By Mike Ullery
Today (Saturday) is a wonderful day.
As many of you are reading this, my family and I are at Rickenbacker
Air National Guard Base in Columbus, meeting our son, Ryan, as he and
his fellow soldiers from Bravo Battery return home from their year-long,
or perhaps I should say "long year" deployment in Afghanistan as part
of Operation Enduring Freedom.
As a parent of a United States Army soldier, I am so very proud of
our son for serving his country. As a citizen of the United States of
America, I am equally proud of each and every man and woman who wears
the uniform of one of our armed services and stands ready to defend our
This was our son's first deployment. For many Bravo families this was
the second or even third time that they held down the fort on the home front as their soldier went to a far-away land to protect those of us at home.
As our son returns home, I find myself asking if the year that he
spent away from home, was worth it. Like soldiers, sailors, airmen and
Marines of past generations, he made personal sacrifices during his
tour. He got married days before shipping out. He did make it home for
mid-tour leave just in time to attend the birth of his daughter, but had
to leave again within a couple of days.
Granted, there are many who would argue that these sacrifices are not
the same as those who were wounded or killed defending our country. By
the same token, each and every man and woman who goes to war puts
themselves in harm's way. Yet, they knowingly and willingly put on the
uniform and stand their post.
No matter, all of us are grateful for the safe return of Ryan and Bravo Battery.
This is an election year ... not that any of us needs to be reminded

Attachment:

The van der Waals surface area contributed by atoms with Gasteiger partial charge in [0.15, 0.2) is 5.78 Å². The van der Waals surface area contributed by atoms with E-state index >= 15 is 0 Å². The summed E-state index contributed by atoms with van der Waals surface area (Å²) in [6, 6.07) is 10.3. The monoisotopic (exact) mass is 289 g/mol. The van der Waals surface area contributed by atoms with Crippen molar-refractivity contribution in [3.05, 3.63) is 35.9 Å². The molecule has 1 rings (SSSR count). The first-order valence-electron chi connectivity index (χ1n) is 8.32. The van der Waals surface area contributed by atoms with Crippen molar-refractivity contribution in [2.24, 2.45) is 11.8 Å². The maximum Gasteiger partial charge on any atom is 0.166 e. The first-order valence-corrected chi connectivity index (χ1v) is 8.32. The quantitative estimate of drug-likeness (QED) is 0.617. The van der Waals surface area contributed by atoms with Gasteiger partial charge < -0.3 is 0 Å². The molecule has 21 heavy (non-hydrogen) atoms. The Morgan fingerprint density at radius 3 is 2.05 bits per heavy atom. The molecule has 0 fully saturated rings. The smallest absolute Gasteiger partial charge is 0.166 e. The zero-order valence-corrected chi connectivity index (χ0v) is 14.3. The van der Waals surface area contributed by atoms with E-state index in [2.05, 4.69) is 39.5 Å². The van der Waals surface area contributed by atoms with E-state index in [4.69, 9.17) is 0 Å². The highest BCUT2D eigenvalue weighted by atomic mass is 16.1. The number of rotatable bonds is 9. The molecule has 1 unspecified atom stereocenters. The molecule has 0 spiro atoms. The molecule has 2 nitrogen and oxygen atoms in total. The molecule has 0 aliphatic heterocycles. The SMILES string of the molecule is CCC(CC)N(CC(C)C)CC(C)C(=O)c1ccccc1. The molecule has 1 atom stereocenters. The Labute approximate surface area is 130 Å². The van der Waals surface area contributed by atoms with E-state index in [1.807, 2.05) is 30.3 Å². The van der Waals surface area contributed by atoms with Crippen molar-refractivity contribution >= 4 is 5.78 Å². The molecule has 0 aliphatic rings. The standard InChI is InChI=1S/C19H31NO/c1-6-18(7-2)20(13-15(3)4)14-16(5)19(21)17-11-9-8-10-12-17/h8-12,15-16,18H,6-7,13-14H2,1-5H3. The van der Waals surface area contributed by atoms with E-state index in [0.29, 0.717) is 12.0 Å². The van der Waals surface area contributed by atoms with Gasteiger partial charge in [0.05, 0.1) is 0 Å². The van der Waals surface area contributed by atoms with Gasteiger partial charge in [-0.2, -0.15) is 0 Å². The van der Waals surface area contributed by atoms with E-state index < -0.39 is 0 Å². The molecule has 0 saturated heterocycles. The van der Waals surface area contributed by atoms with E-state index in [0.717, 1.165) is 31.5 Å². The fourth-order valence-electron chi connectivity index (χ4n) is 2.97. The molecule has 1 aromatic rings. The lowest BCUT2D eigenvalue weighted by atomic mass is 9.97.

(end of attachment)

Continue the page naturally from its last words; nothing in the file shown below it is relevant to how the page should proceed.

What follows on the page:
with all of the campaign garbage we are forced to endure daily.
Without getting into the "us vs them" part of the election rhetoric, I
will simply say that I believe that it is time to look back at the
virtues of isolationism. I know that we have a world-wide economy in
this 21st century. We cannot cut ourselves off from the rest of the
world, nor am I saying that we should.
I am saying that we need to have a new policy of "America and Americans First."
For decades America has been trying to be do the right thing,
(sometimes even for the right reasons,) and help those who are less
fortunate. All too often the recipients of our benevolence take what we
have to give and then give us the finger as they walk away.
We have become the laughing stock of the world. We are, of course,
much to blame for our plight. Unions, greed, laziness and downright
arrogance on our part have put us where we are today.
This sense of entitlement that has a death grip on today's younger generation is endangering our way of life.
I hear loud cries of "we must take America back," from many folks who
will be going to the polls in November. We cannot take America "back"
until we stop giving everything we have to those in other parts of the
Our leaders need to get our troops out of Afghanistan and other
theatres of conflict. If those people want to kill each other ... let
them. If they want to chant "death to America," let them ... as long as
they do it from a safe distance. That's right, we don't need them in our
country. Yes, it is time to put the clamps on our borders.
As with any bully, not all countries get the concept of "If you leave us alone, we will leave you alone."
We need to maintain a strong military but we do not need to send
troops to far away lands as sacrificial lambs. If a country commits an
atrocity or an act of war, we respond quickly and decisively while
putting the fewest number of Americans physically in harm's way as is
possible — we have the technology.
America — and Americans, first! If we don't do it, no one else is going to do it for us.